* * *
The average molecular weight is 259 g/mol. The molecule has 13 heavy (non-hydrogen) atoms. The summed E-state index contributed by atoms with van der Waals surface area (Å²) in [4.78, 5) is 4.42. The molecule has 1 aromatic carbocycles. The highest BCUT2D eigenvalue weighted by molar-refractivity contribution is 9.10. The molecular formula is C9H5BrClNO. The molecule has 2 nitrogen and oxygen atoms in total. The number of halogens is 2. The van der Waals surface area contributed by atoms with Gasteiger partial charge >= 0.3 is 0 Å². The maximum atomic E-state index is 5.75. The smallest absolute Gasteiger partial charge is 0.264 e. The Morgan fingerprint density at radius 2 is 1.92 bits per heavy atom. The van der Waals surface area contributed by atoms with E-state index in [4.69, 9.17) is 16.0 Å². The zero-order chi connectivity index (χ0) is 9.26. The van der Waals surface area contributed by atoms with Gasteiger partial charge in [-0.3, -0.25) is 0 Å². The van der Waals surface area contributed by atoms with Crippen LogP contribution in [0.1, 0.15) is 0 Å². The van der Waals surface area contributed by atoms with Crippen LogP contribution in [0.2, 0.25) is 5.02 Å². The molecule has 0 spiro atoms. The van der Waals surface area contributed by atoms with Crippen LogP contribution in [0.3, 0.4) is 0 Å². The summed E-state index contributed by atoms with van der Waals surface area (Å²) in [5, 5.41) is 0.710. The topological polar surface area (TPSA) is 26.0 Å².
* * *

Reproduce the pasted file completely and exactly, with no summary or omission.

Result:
The average molecular weight is 259 g/mol. The molecule has 13 heavy (non-hydrogen) atoms. The summed E-state index contributed by atoms with van der Waals surface area (Å²) in [4.78, 5) is 4.42. The molecule has 1 aromatic carbocycles. The highest BCUT2D eigenvalue weighted by molar-refractivity contribution is 9.10. The molecular formula is C9H5BrClNO. The molecule has 2 nitrogen and oxygen atoms in total. The number of halogens is 2. The van der Waals surface area contributed by atoms with Gasteiger partial charge >= 0.3 is 0 Å². The maximum atomic E-state index is 5.75. The smallest absolute Gasteiger partial charge is 0.264 e. The Morgan fingerprint density at radius 2 is 1.92 bits per heavy atom. The van der Waals surface area contributed by atoms with E-state index in [4.69, 9.17) is 16.0 Å². The zero-order chi connectivity index (χ0) is 9.26. The van der Waals surface area contributed by atoms with Gasteiger partial charge in [-0.3, -0.25) is 0 Å². The van der Waals surface area contributed by atoms with Crippen LogP contribution in [0.1, 0.15) is 0 Å². The van der Waals surface area contributed by atoms with Crippen LogP contribution in [0.2, 0.25) is 5.02 Å². The molecule has 0 spiro atoms. The van der Waals surface area contributed by atoms with Crippen LogP contribution in [0.3, 0.4) is 0 Å². The summed E-state index contributed by atoms with van der Waals surface area (Å²) in [5, 5.41) is 0.710. The topological polar surface area (TPSA) is 26.0 Å².